With all of the weird and wonderful weather we’ve had in Eastern Ontario this season, it’s got me thinking about player – and by extension, spectator – safety.
Safety is always at the front of a Tournament Committee’s mind, and the larger the event, the more complex the planning. The goal is always to have a plan in place to ensure that everyone can get to a safe location in the event of an emergency.
The greatest and most common safety concern we as officials will deal with is weather. Mother Nature can be fickle, and we need to be ready to react should things get dicey. Long term forecasts are great tools to help you plan in advance but, especially in areas like Southern Ontario, the forecast can change rapidly, and occasionally turn on a dime.
One of the tournament policies that a Committee will enact is an evacuation plan. In case of emergency players will have advance notice, by way of their copy of the Local Rules and Conditions of Competition supplied by tournament staff when they check in, of which signals will be used by the Committee (most commonly an air horn) to halt play in the case of a dangerous situation, and where the players should go to seek shelter, based on where they are on the course at the time of the stoppage.
Every course is different, so it’s incumbent on the Committee to not only get the lay of the land where play is concerned, but also in cases there’s trouble. Some courses have storm shelters placed throughout the course, some don’t. Almost all will have a clubhouse, and some will have maintenance or storage buildings capable of housing players temporarily. All of these things are taken into consideration when a plan is being drawn up.
The most prevalent weather hazard that will cause a stoppage in play is lightning, and it is by far the most dangerous to deal with in general. Many courses have lightning detection systems, and those definitely help. Many courses don’t though, so it’s also important to identify a point person, such as a Tournament Director, association staff member, or host club employee, that can have ready access to weather reports and tracking, and a method to relay that information quickly to the Head Rules Official (with the improvements in smartphone technology, we have a ton of information at our fingertips now. I can’t imagine how they did it back in the day.) It’s the duty of the HRO to then relay the information to their team of officials, so they can coordinate a signal to stop play, and to assign the task of backtracking through their various “zones” to ensure that all players have been cleared from the course.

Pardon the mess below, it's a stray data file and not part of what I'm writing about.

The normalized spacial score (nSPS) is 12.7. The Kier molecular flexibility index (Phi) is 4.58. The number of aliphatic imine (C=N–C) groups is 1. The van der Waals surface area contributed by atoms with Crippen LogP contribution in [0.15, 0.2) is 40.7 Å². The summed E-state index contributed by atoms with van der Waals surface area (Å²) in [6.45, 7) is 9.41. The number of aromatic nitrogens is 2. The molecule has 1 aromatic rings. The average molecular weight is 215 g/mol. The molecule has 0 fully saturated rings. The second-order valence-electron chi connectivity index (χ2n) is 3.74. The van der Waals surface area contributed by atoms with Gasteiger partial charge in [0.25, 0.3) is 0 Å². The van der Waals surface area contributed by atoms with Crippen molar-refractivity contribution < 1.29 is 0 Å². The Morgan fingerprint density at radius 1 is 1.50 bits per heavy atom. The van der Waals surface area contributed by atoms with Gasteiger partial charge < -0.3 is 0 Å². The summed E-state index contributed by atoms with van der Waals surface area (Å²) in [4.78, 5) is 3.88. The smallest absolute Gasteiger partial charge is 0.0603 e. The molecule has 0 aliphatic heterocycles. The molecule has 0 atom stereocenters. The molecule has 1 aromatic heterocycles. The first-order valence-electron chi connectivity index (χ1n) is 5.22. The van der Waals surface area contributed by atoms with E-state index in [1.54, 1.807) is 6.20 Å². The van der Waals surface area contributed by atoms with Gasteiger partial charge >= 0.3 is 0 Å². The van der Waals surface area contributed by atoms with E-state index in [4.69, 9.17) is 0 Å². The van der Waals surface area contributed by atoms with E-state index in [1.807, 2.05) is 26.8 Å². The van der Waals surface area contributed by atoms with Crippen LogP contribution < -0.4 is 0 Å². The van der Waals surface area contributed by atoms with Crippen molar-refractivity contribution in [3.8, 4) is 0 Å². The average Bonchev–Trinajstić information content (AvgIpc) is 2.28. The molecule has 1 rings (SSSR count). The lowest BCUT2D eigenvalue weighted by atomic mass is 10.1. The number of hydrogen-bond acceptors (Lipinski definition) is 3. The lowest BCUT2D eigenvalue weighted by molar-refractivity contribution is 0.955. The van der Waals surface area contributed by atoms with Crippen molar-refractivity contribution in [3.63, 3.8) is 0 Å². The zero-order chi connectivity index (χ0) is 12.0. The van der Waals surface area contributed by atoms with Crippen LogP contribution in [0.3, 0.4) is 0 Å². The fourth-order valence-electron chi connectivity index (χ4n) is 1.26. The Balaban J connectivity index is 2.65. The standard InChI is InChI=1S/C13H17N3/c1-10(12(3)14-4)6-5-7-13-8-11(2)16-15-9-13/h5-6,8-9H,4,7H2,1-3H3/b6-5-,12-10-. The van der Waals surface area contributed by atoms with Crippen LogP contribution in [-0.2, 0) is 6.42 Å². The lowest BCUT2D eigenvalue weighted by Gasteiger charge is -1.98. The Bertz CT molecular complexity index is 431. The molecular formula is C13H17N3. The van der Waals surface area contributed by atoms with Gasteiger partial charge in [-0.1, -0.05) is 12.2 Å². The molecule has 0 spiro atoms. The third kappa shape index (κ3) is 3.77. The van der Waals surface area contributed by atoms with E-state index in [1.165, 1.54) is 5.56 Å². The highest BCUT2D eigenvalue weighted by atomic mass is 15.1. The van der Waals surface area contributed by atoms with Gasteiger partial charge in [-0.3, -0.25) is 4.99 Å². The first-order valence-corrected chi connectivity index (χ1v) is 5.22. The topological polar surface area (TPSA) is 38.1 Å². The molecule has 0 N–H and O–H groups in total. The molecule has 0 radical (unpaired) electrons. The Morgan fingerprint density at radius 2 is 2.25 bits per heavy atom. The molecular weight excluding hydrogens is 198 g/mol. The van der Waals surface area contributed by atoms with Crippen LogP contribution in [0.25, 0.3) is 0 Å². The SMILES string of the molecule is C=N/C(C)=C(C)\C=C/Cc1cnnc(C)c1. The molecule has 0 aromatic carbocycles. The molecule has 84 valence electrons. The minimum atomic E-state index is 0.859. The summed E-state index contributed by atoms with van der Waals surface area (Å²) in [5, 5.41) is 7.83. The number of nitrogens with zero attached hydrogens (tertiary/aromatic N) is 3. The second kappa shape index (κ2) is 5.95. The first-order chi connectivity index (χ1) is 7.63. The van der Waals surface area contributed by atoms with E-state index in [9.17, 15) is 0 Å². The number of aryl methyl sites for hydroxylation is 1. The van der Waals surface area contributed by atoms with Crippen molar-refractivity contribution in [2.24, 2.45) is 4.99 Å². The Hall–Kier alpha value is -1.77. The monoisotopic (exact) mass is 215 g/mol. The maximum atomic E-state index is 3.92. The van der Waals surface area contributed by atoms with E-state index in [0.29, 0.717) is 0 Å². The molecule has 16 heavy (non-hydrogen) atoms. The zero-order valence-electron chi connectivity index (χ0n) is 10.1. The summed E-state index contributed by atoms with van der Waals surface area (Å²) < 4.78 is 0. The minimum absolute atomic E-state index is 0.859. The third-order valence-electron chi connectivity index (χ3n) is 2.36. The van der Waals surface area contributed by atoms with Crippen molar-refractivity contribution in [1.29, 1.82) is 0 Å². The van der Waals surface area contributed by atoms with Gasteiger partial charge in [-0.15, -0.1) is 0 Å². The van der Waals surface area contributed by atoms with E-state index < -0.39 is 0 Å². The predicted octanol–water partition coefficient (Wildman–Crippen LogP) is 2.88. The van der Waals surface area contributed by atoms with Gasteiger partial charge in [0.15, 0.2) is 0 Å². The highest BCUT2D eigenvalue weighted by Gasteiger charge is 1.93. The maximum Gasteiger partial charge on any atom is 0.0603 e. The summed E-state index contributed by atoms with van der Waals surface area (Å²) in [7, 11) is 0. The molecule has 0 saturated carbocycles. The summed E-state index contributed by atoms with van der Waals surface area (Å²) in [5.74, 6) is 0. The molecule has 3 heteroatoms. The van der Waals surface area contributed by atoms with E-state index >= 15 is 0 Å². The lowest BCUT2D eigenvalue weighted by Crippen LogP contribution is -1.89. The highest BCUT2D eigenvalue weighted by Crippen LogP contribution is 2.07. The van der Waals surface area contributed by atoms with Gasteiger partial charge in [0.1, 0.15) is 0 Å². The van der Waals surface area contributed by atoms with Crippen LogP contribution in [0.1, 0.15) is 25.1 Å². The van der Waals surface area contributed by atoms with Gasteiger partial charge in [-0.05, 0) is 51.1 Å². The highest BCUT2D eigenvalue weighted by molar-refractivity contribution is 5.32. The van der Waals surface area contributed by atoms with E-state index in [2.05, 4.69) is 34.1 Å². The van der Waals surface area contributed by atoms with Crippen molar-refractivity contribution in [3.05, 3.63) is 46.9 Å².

Once we have everyone cleared from the course, the Committee will convene to assess the situation, and formulate a plan to either get the players back out on the course as soon as it’s safe to do so, or if that can’t be done, a plan to cancel the current round or schedule a restart the following day.
There are of course other more isolated events that may cause play to be delayed or halted. And while the scale of the emergency may be smaller, they are by no means less important. One situation that comes to mind happened at a Flagstick tournament a couple of years ago, where a player and his caddie went in to an area of trees and were almost immediately attacked by a swarm of angry wasps. The player was stung quite badly, and play was halted temporarily so that we could offer assistance. We were able to get him to medical help. The Committee cordoned off the area, and any player who hit a ball in that area thereafter was given free relief from the danger. (I have since seen the player at other events, and he was not seriously hurt. Thankfully we can even laugh about it now.)
It’s never convenient when a Committee has to halt play, and the ultimate goal is to have a tournament played to its conclusion, but NEVER at the expense of the safety of players or tournament staff. After all, it’s only a game, right?
/ Rich McLean
Rich McLean is Golf Canada Level 4 Referee from Kanata, Ontario. He calls himself “a lifelong player, and fan of this great game.” You can find him on Twitter, @LobWedge.
“Golf has given me so much joy, and this is my small way of giving back. Have fun. Play smart. Play well.”